Texas District Court Rules on Damages Calculations in FDIC’s RMBS Suit Against Goldman Sachs and Deutsche Bank


On September 14, 2017, Judge Sam Sparks of the U.S. District Court for the Western District of Texas granted summary judgment in favor of defendants Goldman Sachs & Co. and Deutsche Bank Securities Inc. on certain aspects of the method and rate that will be used to calculate damages in an RMBS suit brought by the Federal Deposit Insurance Corporation. The FDIC alleges that the Defendants violated the Securities Act of 1933 and the Texas Securities Act (“TSA”) by making material misstatements and omissions concerning the mortgages underlying $2.1 billion worth of residential mortgage-back securities.

The Defendants had moved for summary judgment on the method and rate for calculating damages under the TSA’s Article 581-33(D)(3). First, they argued that damages should be calculated using the “declining principal balance method” to account for payments made on the outstanding balance in the interest calculation. The Court agreed, comparing the language of the TSA with that of the Securities Act of 1933, and holding that this method appropriately “compensate[s] a defrauded buyer based on out-of-pocket consideration at any given time,” which aligns with the TSA’s purpose to “return defrauded buyers to the status quo.”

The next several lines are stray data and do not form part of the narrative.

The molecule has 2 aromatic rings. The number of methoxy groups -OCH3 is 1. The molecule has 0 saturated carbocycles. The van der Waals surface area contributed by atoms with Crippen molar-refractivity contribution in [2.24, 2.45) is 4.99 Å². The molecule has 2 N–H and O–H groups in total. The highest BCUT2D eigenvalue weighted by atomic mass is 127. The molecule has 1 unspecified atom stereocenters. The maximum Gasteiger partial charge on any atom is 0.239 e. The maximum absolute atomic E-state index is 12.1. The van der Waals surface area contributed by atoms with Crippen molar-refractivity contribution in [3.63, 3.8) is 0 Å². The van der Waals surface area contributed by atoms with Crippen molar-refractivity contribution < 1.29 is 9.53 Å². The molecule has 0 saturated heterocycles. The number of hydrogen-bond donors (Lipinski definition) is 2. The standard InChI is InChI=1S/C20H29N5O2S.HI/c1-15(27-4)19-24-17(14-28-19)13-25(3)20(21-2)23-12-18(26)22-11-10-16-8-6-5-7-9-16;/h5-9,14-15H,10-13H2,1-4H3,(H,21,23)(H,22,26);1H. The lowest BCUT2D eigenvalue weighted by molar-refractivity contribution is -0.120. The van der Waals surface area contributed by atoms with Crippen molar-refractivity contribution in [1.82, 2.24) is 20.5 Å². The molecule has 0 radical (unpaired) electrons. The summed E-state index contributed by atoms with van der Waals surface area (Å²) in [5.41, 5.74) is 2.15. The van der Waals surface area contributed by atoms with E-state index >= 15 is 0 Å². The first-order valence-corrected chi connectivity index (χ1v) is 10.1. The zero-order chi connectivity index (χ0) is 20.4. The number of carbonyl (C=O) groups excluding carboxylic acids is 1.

Defendants also requested that the damages interest rate, which was described as the “legal rate” in the contractual provision, should be the “Coupon Rate” specified in the underlying security certificates. Judge Sparks rejected this argument because “legal rate” was not defined in the contract, and held instead that the interest rate should be six percent per year under general provisions of interest in Chapter 302 of the Texas Finance Code, based on how Texas statues and courts had interpreted “legal rate” in other contexts. Summary Judgment Order